The Afgan Girl 

National Geographic photographer Steve McCurry took the photo in 1984 in a refugee camp in Pakistan. The young woman’s portrait was used as the face of the cover article “Along Afghanistan’s War-Torn Frontier.”
In the April 2002 article titled “A Life Revealed” by Cathy Newman, McCurry recalls shooting the photograph and notes he did not know at the time the photograph would be anything special. Newman describes the photograph this way, “The portrait by Steve McCurry turned out to be one of those images that sears the heart […]. Her eyes are sea green. They are haunted and haunting, and in them you can read the tragedy of a land drained by war.”
Lutz and Collins would categorize the young woman’s penetrating stare as the non-Western subject’s gaze; this type in which the photographed subject confronts the camera make up, according to Lutz and Collins, 25% of the photos depicting non-Western subjects. The difficulty of course is how to understand what this particular confrontation signifies: hostility, vulnerability, shared humanity?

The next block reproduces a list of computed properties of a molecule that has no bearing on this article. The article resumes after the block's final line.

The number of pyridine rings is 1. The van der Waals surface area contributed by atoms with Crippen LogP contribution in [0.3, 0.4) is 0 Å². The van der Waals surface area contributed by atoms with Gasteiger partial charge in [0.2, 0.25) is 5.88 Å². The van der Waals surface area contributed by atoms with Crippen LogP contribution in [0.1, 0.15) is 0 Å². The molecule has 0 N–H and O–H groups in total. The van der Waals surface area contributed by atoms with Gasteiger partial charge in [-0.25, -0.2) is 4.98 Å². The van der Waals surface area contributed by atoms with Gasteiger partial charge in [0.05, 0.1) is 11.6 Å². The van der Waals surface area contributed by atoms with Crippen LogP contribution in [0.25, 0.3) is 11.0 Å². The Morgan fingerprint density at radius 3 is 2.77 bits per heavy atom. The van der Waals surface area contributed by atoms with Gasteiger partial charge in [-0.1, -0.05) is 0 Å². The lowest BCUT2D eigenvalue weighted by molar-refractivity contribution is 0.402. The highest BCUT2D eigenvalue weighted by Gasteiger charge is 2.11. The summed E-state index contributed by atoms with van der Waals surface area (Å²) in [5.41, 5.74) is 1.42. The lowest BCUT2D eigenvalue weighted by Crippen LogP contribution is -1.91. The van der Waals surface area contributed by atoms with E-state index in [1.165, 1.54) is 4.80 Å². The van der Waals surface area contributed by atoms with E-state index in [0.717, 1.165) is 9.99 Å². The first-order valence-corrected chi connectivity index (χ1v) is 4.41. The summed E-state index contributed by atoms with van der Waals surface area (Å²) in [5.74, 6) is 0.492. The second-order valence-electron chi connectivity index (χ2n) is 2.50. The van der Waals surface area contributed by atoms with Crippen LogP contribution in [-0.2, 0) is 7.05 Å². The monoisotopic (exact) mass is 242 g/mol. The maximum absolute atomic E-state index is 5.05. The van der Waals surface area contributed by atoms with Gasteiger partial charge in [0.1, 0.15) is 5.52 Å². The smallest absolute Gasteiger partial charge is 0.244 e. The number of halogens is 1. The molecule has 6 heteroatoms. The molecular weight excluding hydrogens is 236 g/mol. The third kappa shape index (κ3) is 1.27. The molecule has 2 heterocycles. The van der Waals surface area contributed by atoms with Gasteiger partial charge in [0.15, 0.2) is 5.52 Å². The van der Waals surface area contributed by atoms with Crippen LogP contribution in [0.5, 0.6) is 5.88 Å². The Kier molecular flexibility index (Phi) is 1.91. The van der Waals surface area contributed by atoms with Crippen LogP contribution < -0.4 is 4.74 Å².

In January 2002 McCurry returned to Pakistan with National Geographic Television and Film’s Explorer in search of the woman whom he photographed in 1984. Neither McCurry nor anyone at National Geographic knew her name because women did not give their names to strangers, and so this truly was a search. To find her, McCurry and others showed Pakistanis and Afghans the cover photo, and eventually she was located. National Geographic discovered her name is Sharbat Gula.
If you read the article on-line, this is the main image on the article’s first page
But here’s the cover for the June 2002 issue:It’s beautiful and arresting, but so troubling.
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